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Women who had abortions voice their concerns with Florida’s new abortion ban

ORLANDO, Fla. — On May 1, Florida’s 6-week abortion ban will take effect. When it does, Florida will become one of the most restrictive states in the country for abortion.

Channel 9 spoke to women who have had abortions, both on and off camera, about what this ban will mean. For some, it was a personal choice. For others, they had to have an abortion because of medical complications.

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At the Center of Orlando for Women, pro-life protestors camp out nearly daily in earshot of women walking into the clinic while a pro-choice group shields the women with umbrellas.

“We don’t believe any situation justifies killing a child,” said James Adamson. He and other pro-lifers shouted, trying to convince women not to get an abortion, as they walked into the clinic.

This is same clinic Kate walked into when she was 16 and 8 weeks pregnant.

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“I knew at that time, I was not financially able, or mentally able to give birth and parent a child,” Kate told Channel 9.

She spoke of the mental stress she had leading up to the procedure.

“There was lots of mental stress, there was stress over how to get an appointment. I remember looking through the actual Yellow Pages to find a clinic to go to. And then the financial burden. Abortions are not cheap,” Kate said.

She fears for women who are in the same situation as she was, now that Florida’s 6-week abortion ban is set to take effect May 1. Many will have to travel to other states without strict abortion laws.

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“Whether it be from complications of a pregnancy that they cannot receive abortion care for, or whether it be from mental health complications of having to carry an unwanted pregnancy. People will die because of the six-week ban,” Kate said.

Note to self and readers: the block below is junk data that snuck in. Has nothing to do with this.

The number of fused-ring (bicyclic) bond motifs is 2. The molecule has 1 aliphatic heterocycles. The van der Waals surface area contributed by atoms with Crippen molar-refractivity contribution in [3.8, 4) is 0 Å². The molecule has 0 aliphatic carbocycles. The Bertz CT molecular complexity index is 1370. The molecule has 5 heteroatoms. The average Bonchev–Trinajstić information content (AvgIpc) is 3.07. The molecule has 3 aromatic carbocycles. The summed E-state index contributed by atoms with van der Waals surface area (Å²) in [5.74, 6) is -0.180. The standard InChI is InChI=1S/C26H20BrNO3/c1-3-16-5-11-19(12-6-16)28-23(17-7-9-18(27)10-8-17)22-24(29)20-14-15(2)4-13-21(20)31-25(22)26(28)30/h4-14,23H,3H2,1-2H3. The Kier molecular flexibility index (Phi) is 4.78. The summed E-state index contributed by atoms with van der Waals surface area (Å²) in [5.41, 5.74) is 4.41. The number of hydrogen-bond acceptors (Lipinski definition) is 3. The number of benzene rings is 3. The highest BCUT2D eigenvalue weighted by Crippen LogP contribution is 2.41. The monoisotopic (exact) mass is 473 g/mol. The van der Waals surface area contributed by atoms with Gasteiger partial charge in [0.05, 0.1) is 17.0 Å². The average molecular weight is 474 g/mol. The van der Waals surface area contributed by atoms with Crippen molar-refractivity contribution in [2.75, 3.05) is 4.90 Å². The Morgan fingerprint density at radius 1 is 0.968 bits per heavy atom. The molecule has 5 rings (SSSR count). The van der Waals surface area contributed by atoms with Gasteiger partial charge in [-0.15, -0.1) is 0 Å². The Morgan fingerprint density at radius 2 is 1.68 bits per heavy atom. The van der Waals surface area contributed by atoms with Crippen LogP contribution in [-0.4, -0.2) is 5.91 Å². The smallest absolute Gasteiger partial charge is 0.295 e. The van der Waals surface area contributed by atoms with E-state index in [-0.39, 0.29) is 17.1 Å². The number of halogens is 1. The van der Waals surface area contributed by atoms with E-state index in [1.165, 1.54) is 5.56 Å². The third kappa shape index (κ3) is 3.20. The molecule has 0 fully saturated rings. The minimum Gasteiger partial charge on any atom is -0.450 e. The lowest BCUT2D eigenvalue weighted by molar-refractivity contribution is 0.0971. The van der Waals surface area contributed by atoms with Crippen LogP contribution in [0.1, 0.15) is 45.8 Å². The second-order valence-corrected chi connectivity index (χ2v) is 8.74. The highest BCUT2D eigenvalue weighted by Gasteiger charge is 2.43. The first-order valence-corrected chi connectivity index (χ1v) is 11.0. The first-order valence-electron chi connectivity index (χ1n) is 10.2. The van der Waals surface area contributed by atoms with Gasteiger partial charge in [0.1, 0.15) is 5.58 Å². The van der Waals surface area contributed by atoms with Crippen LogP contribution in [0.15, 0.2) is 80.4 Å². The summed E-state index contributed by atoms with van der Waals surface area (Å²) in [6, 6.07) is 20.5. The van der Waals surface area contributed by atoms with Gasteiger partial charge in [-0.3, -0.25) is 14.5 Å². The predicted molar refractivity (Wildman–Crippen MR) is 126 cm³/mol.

Most women don’t know they’re pregnant at six weeks.

The new law provides exceptions for rape, incest, and human trafficking if there’s a police report.

There are also exceptions for fatal fetal abnormality or the mother’s life is at risk-- but two physicians must sign off.

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Dr. Chelsea Daniels says the exceptions leave doctors and patients with very little guidance or protection.

“With fatal fetal abnormality, does that mean that it must be fatal in utero that the pregnancy survives for a minute outside the womb, for 10 minutes outside the womb, for four hours outside the womb?” Daniels told Channel 9. “It’s impossible to calculate and what ends up happening is that it just creates an atmosphere of fear mongering.”

There’s also questions over how this law will affect miscarriage care because it often uses the same procedure as some abortions-- D&C.

There are reports from Texas and Ohio that have similar laws that women have had delayed miscarriage care because of confusion over the law. Channel 9 spoke to women Tuesday who said without miscarriage care, they could have developed sepsis and died.

“Because I didn’t go septic, I was able to then go on and have another child. And I’m thrilled with that option. And it’s scary to think that someone is going to have to sit there and think that their future ability to have children or not have children will be a threat, their lives will be at threat,” Betty said.

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